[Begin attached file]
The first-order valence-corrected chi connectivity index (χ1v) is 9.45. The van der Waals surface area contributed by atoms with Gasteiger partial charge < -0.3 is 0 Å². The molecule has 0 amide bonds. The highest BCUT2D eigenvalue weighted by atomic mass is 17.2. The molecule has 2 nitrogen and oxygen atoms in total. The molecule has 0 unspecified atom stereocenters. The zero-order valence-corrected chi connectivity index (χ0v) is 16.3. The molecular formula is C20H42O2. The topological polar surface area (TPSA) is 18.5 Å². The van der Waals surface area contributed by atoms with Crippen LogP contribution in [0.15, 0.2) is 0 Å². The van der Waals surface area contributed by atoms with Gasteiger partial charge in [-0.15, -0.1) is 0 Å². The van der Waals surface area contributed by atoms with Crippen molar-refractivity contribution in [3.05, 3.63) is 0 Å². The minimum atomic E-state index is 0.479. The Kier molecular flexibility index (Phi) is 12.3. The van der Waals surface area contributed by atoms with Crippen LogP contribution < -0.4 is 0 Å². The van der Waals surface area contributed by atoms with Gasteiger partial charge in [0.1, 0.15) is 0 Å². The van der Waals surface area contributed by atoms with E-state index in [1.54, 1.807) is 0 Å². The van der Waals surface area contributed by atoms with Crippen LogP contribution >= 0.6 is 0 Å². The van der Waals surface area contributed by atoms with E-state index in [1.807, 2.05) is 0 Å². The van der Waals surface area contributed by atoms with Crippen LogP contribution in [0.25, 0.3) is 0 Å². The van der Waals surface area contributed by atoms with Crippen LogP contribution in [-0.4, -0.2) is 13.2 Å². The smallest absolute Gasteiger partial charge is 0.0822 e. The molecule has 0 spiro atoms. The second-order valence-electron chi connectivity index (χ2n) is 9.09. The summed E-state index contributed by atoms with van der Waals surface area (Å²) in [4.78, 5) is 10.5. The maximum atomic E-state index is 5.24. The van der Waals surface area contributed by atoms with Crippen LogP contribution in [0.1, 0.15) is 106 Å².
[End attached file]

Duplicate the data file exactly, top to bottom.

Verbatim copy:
The first-order valence-corrected chi connectivity index (χ1v) is 9.45. The van der Waals surface area contributed by atoms with Gasteiger partial charge < -0.3 is 0 Å². The molecule has 0 amide bonds. The highest BCUT2D eigenvalue weighted by atomic mass is 17.2. The molecule has 2 nitrogen and oxygen atoms in total. The molecule has 0 unspecified atom stereocenters. The zero-order valence-corrected chi connectivity index (χ0v) is 16.3. The molecular formula is C20H42O2. The topological polar surface area (TPSA) is 18.5 Å². The van der Waals surface area contributed by atoms with Crippen LogP contribution in [0.15, 0.2) is 0 Å². The van der Waals surface area contributed by atoms with Gasteiger partial charge in [-0.15, -0.1) is 0 Å². The van der Waals surface area contributed by atoms with Crippen molar-refractivity contribution in [3.05, 3.63) is 0 Å². The minimum atomic E-state index is 0.479. The Kier molecular flexibility index (Phi) is 12.3. The van der Waals surface area contributed by atoms with Crippen LogP contribution < -0.4 is 0 Å². The van der Waals surface area contributed by atoms with Gasteiger partial charge in [0.1, 0.15) is 0 Å². The van der Waals surface area contributed by atoms with E-state index in [1.54, 1.807) is 0 Å². The van der Waals surface area contributed by atoms with Crippen LogP contribution >= 0.6 is 0 Å². The van der Waals surface area contributed by atoms with E-state index in [1.807, 2.05) is 0 Å². The van der Waals surface area contributed by atoms with Crippen LogP contribution in [0.25, 0.3) is 0 Å². The van der Waals surface area contributed by atoms with Crippen LogP contribution in [-0.4, -0.2) is 13.2 Å². The smallest absolute Gasteiger partial charge is 0.0822 e. The molecule has 0 spiro atoms. The second-order valence-electron chi connectivity index (χ2n) is 9.09. The summed E-state index contributed by atoms with van der Waals surface area (Å²) in [4.78, 5) is 10.5. The maximum atomic E-state index is 5.24. The van der Waals surface area contributed by atoms with Crippen LogP contribution in [0.1, 0.15) is 106 Å².